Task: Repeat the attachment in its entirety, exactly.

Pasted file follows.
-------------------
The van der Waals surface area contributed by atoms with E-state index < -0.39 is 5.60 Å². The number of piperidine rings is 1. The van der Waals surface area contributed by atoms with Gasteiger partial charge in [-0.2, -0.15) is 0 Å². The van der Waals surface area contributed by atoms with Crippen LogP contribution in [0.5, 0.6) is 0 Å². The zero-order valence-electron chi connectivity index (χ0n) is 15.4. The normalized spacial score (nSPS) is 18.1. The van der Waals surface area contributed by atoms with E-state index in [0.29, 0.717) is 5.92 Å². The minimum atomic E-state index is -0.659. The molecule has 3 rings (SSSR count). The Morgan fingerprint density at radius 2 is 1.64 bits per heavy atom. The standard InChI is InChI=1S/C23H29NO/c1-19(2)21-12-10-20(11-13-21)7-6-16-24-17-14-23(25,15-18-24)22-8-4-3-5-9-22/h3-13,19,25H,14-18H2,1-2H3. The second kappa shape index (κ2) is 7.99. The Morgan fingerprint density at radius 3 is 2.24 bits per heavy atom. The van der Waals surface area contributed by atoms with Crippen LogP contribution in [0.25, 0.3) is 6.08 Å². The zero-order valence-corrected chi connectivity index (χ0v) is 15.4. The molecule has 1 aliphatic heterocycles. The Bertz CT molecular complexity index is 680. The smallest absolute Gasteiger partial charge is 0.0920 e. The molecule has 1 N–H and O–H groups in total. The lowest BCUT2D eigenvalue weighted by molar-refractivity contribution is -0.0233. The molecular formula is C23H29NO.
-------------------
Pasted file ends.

The van der Waals surface area contributed by atoms with E-state index < -0.39 is 5.60 Å². The number of piperidine rings is 1. The van der Waals surface area contributed by atoms with Gasteiger partial charge in [-0.2, -0.15) is 0 Å². The van der Waals surface area contributed by atoms with Crippen LogP contribution in [0.5, 0.6) is 0 Å². The zero-order valence-electron chi connectivity index (χ0n) is 15.4. The normalized spacial score (nSPS) is 18.1. The van der Waals surface area contributed by atoms with E-state index in [0.29, 0.717) is 5.92 Å². The minimum atomic E-state index is -0.659. The molecule has 3 rings (SSSR count). The Morgan fingerprint density at radius 2 is 1.64 bits per heavy atom. The standard InChI is InChI=1S/C23H29NO/c1-19(2)21-12-10-20(11-13-21)7-6-16-24-17-14-23(25,15-18-24)22-8-4-3-5-9-22/h3-13,19,25H,14-18H2,1-2H3. The second kappa shape index (κ2) is 7.99. The Morgan fingerprint density at radius 3 is 2.24 bits per heavy atom. The van der Waals surface area contributed by atoms with Crippen LogP contribution in [0.25, 0.3) is 6.08 Å². The zero-order valence-corrected chi connectivity index (χ0v) is 15.4. The molecule has 1 aliphatic heterocycles. The Bertz CT molecular complexity index is 680. The smallest absolute Gasteiger partial charge is 0.0920 e. The molecule has 1 N–H and O–H groups in total. The lowest BCUT2D eigenvalue weighted by molar-refractivity contribution is -0.0233. The molecular formula is C23H29NO.